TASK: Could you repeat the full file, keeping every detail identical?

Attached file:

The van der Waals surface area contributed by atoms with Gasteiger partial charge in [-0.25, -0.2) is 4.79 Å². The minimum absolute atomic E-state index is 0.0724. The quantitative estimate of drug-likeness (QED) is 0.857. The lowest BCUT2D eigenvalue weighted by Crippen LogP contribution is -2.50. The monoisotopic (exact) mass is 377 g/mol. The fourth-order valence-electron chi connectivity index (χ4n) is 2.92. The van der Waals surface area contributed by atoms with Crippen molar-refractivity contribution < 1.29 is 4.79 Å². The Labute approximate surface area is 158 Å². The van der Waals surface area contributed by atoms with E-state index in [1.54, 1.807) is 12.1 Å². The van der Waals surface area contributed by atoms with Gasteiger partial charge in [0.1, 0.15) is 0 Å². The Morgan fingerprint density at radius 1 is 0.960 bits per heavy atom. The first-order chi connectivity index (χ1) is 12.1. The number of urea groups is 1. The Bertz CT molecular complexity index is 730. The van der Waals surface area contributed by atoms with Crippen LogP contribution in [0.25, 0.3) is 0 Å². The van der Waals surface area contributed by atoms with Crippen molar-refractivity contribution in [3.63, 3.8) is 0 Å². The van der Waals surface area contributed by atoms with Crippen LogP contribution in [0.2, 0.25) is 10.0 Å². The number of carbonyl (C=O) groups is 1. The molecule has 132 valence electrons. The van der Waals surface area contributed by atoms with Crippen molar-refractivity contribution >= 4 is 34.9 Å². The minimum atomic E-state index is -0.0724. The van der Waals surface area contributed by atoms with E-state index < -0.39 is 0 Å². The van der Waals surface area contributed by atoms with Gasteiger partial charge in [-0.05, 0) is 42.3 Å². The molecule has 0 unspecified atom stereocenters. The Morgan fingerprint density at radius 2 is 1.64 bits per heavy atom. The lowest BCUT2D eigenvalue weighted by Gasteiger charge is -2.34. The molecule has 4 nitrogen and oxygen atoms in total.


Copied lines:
The van der Waals surface area contributed by atoms with Gasteiger partial charge in [-0.25, -0.2) is 4.79 Å². The minimum absolute atomic E-state index is 0.0724. The quantitative estimate of drug-likeness (QED) is 0.857. The lowest BCUT2D eigenvalue weighted by Crippen LogP contribution is -2.50. The monoisotopic (exact) mass is 377 g/mol. The fourth-order valence-electron chi connectivity index (χ4n) is 2.92. The van der Waals surface area contributed by atoms with Crippen molar-refractivity contribution < 1.29 is 4.79 Å². The Labute approximate surface area is 158 Å². The van der Waals surface area contributed by atoms with E-state index in [1.54, 1.807) is 12.1 Å². The van der Waals surface area contributed by atoms with Gasteiger partial charge in [0.1, 0.15) is 0 Å². The Morgan fingerprint density at radius 1 is 0.960 bits per heavy atom. The first-order chi connectivity index (χ1) is 12.1. The number of urea groups is 1. The Bertz CT molecular complexity index is 730. The van der Waals surface area contributed by atoms with Crippen LogP contribution in [0.25, 0.3) is 0 Å². The van der Waals surface area contributed by atoms with Crippen molar-refractivity contribution in [3.63, 3.8) is 0 Å². The van der Waals surface area contributed by atoms with Crippen LogP contribution in [0.2, 0.25) is 10.0 Å². The number of carbonyl (C=O) groups is 1. The molecule has 132 valence electrons. The van der Waals surface area contributed by atoms with Crippen molar-refractivity contribution >= 4 is 34.9 Å². The minimum atomic E-state index is -0.0724. The van der Waals surface area contributed by atoms with E-state index < -0.39 is 0 Å². The van der Waals surface area contributed by atoms with Gasteiger partial charge in [-0.05, 0) is 42.3 Å². The molecule has 0 unspecified atom stereocenters. The Morgan fingerprint density at radius 2 is 1.64 bits per heavy atom. The lowest BCUT2D eigenvalue weighted by Gasteiger charge is -2.34. The molecule has 4 nitrogen and oxygen atoms in total.